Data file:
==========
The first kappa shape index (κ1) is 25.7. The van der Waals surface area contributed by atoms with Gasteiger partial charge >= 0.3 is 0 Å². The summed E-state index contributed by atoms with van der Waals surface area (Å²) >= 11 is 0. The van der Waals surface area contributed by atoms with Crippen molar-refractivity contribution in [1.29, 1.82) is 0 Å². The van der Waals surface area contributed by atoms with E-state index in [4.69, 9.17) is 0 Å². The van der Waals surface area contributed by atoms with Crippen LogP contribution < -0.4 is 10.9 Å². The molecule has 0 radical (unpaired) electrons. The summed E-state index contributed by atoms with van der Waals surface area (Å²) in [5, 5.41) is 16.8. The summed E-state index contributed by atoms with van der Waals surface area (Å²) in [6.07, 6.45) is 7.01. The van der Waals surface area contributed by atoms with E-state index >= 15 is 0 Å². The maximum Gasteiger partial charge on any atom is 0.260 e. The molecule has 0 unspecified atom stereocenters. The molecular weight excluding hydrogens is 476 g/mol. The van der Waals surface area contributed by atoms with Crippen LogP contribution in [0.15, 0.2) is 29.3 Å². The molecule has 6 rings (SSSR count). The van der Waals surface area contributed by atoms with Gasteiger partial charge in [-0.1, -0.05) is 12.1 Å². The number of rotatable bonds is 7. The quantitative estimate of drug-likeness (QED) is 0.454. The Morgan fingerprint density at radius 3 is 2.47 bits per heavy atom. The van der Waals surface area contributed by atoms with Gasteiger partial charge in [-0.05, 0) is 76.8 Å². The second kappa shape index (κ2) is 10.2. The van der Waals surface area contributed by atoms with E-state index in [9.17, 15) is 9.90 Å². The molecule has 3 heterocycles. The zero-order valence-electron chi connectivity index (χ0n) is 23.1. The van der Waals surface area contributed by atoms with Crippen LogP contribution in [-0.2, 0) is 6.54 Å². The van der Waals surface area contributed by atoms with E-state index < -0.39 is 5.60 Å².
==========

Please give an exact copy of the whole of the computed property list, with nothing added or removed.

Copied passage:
The first kappa shape index (κ1) is 25.7. The van der Waals surface area contributed by atoms with Gasteiger partial charge >= 0.3 is 0 Å². The summed E-state index contributed by atoms with van der Waals surface area (Å²) >= 11 is 0. The van der Waals surface area contributed by atoms with Crippen molar-refractivity contribution in [1.29, 1.82) is 0 Å². The van der Waals surface area contributed by atoms with E-state index in [4.69, 9.17) is 0 Å². The van der Waals surface area contributed by atoms with Crippen LogP contribution < -0.4 is 10.9 Å². The molecule has 0 radical (unpaired) electrons. The summed E-state index contributed by atoms with van der Waals surface area (Å²) in [5, 5.41) is 16.8. The summed E-state index contributed by atoms with van der Waals surface area (Å²) in [6.07, 6.45) is 7.01. The van der Waals surface area contributed by atoms with E-state index >= 15 is 0 Å². The maximum Gasteiger partial charge on any atom is 0.260 e. The molecule has 0 unspecified atom stereocenters. The molecular weight excluding hydrogens is 476 g/mol. The van der Waals surface area contributed by atoms with Crippen LogP contribution in [0.15, 0.2) is 29.3 Å². The molecule has 6 rings (SSSR count). The van der Waals surface area contributed by atoms with Gasteiger partial charge in [-0.1, -0.05) is 12.1 Å². The number of rotatable bonds is 7. The quantitative estimate of drug-likeness (QED) is 0.454. The Morgan fingerprint density at radius 3 is 2.47 bits per heavy atom. The van der Waals surface area contributed by atoms with Gasteiger partial charge in [-0.05, 0) is 76.8 Å². The second kappa shape index (κ2) is 10.2. The van der Waals surface area contributed by atoms with E-state index in [9.17, 15) is 9.90 Å². The molecule has 3 heterocycles. The zero-order valence-electron chi connectivity index (χ0n) is 23.1. The van der Waals surface area contributed by atoms with Crippen LogP contribution in [-0.2, 0) is 6.54 Å². The van der Waals surface area contributed by atoms with E-state index < -0.39 is 5.60 Å².